Abstract P097: Consumption of Branched Chain Amino Acids and Risk of Coronary Heart Disease in US Men and Women
Background Plasma concentrations of branched chain amino acids (BCAAs; valine, leucine, and isoleucine) have recently been associated with risk factors for coronary heart disease (CHD), including obesity and type 2 diabetes. Diet is the only source of these essential amino acids in humans. However, it is unknown whether dietary BCAA intake is associated with risk of CHD.
Methods and Results The present study included 74,275 women and 44,421 men from two prospective cohorts: the Nurses’ Health Study (NHS) and Health Professionals Follow-up Study (HPFS) who were free of diagnosed cardiovascular disease, diabetes or cancer at baseline. We documented 3,060 incident CHD events (including nonfatal myocardial infarction and fatal CHD) during 24 years follow-up of the NHS and 4,128 incident CHD events during 22 years follow-up of the HPFS. BCAA intake was calculated by summing intakes of valine, leucine, and isoleucine estimated from food frequency questionnaires obtained every 4 years. After adjustment for age, ethnicity, smoking, physical activity, alcohol consumption, family history of myocardial infarction, history of hypertension and hypercholesterolemia, aspirin use, menopausal status (women only), glycemic load, intakes of total energy, cereal fiber, fruits, vegetables, saturated fat, polyunsaturated fat and trans fat, BCAA intake was significantly associated with increased risk of CHD in women (for highest vs lowest quintiles of BCAA intake, hazard ratio [HR] = 1.40 [95% CI 1.21-1.62]; P for trend <0.001), men (HR = 1.15 [1.02-1.29]; P for trend =0.01) and combined by meta-analysis (HR = 1.24 [1.13-1.36]; P for trend <0.001). Adjustment for body mass index and diabetes status attenuated the association but the result remained significant in the combined samples (HR = 1.13 [1.04-1.24] for highest vs lowest quintiles of BCAA intake; P for trend =0.008). In separate analyses, intakes of individual BCAA (leucine, isoleucine, and valine) were each associated with increased risk of CHD.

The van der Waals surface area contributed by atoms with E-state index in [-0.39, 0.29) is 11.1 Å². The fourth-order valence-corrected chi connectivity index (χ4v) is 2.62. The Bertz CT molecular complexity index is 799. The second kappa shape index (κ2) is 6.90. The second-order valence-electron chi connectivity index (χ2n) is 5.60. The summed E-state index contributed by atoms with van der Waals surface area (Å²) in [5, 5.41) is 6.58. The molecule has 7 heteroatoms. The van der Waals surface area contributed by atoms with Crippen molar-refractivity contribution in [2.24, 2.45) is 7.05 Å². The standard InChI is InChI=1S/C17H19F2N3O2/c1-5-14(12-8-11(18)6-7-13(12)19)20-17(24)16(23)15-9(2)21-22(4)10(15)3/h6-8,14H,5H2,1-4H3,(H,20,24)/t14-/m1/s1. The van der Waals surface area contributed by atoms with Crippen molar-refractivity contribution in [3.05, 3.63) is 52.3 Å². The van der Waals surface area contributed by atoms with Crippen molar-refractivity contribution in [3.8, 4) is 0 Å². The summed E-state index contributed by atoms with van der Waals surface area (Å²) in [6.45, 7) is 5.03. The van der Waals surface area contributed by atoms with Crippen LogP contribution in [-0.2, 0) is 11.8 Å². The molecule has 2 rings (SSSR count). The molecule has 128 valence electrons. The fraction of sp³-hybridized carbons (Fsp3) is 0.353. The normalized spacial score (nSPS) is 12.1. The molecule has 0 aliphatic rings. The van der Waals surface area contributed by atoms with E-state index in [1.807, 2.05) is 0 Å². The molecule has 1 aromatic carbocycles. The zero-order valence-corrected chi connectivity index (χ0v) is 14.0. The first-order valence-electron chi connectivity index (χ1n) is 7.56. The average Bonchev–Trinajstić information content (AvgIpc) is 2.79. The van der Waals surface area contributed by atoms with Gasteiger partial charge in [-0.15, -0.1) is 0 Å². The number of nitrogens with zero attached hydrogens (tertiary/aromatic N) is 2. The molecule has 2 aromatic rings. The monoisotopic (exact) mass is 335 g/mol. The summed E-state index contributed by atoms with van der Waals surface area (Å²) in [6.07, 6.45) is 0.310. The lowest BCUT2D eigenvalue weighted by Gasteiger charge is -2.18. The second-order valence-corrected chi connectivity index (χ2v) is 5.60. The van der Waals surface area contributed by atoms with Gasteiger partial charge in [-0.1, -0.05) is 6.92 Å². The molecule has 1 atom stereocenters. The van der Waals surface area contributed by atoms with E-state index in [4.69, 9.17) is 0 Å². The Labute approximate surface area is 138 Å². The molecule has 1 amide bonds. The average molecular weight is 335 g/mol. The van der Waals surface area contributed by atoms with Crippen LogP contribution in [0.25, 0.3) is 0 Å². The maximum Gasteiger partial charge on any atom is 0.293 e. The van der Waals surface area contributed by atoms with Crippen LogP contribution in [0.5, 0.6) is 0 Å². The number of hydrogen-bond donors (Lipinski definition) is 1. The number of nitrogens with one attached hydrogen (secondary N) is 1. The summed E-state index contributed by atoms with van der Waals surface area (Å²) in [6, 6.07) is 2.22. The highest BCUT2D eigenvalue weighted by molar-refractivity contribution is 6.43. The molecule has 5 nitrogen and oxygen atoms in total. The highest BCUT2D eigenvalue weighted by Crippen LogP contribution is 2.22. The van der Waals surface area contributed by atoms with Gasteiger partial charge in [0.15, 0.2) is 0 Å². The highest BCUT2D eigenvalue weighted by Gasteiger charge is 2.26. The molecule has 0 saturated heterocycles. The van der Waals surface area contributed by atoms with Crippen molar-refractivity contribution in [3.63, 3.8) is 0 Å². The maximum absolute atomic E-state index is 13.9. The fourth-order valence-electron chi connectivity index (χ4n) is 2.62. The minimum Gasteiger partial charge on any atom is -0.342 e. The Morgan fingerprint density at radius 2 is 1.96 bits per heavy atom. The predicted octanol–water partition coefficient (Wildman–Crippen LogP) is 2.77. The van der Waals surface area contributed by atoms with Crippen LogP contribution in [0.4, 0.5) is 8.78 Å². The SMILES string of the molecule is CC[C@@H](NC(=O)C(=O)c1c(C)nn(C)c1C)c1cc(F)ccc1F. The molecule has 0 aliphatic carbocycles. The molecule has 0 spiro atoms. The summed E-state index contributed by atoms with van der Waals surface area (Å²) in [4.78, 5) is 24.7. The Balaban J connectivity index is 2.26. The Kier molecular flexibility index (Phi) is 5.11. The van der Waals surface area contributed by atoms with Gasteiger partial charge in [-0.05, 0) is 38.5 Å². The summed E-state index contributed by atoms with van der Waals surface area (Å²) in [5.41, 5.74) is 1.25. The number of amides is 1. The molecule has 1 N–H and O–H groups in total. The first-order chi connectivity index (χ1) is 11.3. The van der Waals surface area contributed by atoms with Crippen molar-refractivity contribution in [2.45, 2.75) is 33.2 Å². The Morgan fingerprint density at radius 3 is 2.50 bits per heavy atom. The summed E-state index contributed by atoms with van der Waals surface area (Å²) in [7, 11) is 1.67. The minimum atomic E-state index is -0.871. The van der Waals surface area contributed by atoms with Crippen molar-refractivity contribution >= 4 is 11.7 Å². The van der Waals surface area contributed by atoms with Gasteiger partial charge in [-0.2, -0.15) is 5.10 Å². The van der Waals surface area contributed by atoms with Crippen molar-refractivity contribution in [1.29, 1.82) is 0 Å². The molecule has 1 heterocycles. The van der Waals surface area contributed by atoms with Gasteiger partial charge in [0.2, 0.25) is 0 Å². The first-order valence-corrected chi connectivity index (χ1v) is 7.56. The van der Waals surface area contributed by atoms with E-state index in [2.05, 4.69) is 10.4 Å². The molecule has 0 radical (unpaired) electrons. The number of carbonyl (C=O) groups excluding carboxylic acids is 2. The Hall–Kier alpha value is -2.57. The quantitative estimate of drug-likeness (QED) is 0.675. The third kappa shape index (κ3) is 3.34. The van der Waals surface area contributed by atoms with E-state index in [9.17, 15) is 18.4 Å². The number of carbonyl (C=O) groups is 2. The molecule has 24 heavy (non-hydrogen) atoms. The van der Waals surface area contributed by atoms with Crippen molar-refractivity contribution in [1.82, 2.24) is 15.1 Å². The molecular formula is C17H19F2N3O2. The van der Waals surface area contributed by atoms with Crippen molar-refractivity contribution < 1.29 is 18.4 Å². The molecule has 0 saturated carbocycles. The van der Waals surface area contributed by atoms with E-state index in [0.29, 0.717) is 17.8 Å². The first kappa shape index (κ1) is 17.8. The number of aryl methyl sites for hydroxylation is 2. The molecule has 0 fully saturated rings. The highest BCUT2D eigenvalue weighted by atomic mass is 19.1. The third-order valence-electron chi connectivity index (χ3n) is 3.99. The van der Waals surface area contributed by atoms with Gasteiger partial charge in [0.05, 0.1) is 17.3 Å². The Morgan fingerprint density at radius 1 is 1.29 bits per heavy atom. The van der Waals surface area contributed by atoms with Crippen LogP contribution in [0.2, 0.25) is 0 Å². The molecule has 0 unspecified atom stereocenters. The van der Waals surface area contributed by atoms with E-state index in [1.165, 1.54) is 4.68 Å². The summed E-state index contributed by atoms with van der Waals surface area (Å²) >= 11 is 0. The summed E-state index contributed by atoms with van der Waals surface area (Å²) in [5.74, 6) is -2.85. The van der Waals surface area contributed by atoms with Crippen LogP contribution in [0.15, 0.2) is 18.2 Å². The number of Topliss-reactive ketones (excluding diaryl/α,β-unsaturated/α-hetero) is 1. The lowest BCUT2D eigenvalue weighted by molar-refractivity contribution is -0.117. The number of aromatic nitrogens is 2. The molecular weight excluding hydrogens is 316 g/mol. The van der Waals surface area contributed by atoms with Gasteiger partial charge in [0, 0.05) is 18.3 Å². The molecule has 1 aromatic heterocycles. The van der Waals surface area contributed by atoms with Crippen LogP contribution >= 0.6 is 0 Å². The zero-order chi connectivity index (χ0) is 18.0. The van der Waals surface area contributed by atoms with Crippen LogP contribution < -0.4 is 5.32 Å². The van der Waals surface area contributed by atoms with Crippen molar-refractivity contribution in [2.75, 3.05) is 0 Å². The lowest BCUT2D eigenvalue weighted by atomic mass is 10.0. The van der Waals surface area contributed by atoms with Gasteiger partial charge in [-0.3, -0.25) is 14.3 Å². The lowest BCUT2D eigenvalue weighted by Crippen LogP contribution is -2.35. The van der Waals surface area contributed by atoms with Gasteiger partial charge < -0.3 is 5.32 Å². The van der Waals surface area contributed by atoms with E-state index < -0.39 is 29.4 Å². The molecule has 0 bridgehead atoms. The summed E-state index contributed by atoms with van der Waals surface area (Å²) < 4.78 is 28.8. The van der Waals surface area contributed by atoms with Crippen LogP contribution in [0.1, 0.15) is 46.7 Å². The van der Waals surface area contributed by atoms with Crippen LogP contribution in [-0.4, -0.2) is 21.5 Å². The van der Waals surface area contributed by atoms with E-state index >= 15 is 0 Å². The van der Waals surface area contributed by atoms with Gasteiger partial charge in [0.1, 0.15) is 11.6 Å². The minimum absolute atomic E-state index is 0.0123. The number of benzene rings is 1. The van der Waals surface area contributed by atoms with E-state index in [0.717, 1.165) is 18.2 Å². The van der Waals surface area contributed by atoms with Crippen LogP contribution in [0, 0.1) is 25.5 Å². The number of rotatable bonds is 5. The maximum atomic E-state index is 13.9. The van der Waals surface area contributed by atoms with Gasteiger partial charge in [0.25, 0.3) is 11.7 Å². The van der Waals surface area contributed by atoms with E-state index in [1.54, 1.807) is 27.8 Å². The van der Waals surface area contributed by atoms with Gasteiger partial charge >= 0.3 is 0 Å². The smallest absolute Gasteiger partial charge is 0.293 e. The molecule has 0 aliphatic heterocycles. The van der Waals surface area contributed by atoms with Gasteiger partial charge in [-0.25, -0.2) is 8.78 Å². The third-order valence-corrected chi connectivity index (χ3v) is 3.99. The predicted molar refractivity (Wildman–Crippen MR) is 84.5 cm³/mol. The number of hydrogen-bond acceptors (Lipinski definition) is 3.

Conclusions Our data suggest that higher consumption of BCAAs is associated with moderately increased risk of CHD in women and men and the association is partly explained by obesity and diabetes status.
- © 2013 by American Heart Association, Inc.